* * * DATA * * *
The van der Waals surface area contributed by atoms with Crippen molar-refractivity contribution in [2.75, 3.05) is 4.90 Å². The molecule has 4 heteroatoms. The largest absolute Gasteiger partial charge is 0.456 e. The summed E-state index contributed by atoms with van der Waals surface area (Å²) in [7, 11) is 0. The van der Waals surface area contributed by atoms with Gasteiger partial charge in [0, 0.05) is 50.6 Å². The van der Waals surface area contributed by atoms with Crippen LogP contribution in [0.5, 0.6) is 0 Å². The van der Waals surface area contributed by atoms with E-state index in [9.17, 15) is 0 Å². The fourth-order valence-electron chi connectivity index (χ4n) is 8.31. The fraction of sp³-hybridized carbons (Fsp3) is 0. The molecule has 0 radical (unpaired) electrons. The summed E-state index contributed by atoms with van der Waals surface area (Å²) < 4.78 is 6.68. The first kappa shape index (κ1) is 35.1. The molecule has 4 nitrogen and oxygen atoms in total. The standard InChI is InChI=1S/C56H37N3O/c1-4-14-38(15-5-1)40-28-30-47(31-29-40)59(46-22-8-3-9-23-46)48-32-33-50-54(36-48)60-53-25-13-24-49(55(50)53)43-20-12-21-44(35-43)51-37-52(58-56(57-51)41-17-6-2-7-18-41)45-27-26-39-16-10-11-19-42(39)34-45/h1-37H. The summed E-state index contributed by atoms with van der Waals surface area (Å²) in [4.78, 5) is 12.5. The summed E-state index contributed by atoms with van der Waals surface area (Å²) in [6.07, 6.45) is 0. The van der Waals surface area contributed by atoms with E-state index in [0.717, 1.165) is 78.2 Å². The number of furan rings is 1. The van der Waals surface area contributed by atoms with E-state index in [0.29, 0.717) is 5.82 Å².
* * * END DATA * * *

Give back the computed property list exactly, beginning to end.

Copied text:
The van der Waals surface area contributed by atoms with Crippen molar-refractivity contribution in [2.75, 3.05) is 4.90 Å². The molecule has 4 heteroatoms. The largest absolute Gasteiger partial charge is 0.456 e. The summed E-state index contributed by atoms with van der Waals surface area (Å²) in [7, 11) is 0. The van der Waals surface area contributed by atoms with Gasteiger partial charge in [0, 0.05) is 50.6 Å². The van der Waals surface area contributed by atoms with Crippen LogP contribution in [0.5, 0.6) is 0 Å². The van der Waals surface area contributed by atoms with E-state index in [9.17, 15) is 0 Å². The fourth-order valence-electron chi connectivity index (χ4n) is 8.31. The fraction of sp³-hybridized carbons (Fsp3) is 0. The molecule has 0 radical (unpaired) electrons. The summed E-state index contributed by atoms with van der Waals surface area (Å²) < 4.78 is 6.68. The first kappa shape index (κ1) is 35.1. The molecule has 4 nitrogen and oxygen atoms in total. The standard InChI is InChI=1S/C56H37N3O/c1-4-14-38(15-5-1)40-28-30-47(31-29-40)59(46-22-8-3-9-23-46)48-32-33-50-54(36-48)60-53-25-13-24-49(55(50)53)43-20-12-21-44(35-43)51-37-52(58-56(57-51)41-17-6-2-7-18-41)45-27-26-39-16-10-11-19-42(39)34-45/h1-37H. The summed E-state index contributed by atoms with van der Waals surface area (Å²) in [4.78, 5) is 12.5. The summed E-state index contributed by atoms with van der Waals surface area (Å²) in [6.07, 6.45) is 0. The van der Waals surface area contributed by atoms with E-state index in [0.717, 1.165) is 78.2 Å². The number of furan rings is 1. The van der Waals surface area contributed by atoms with E-state index in [0.29, 0.717) is 5.82 Å².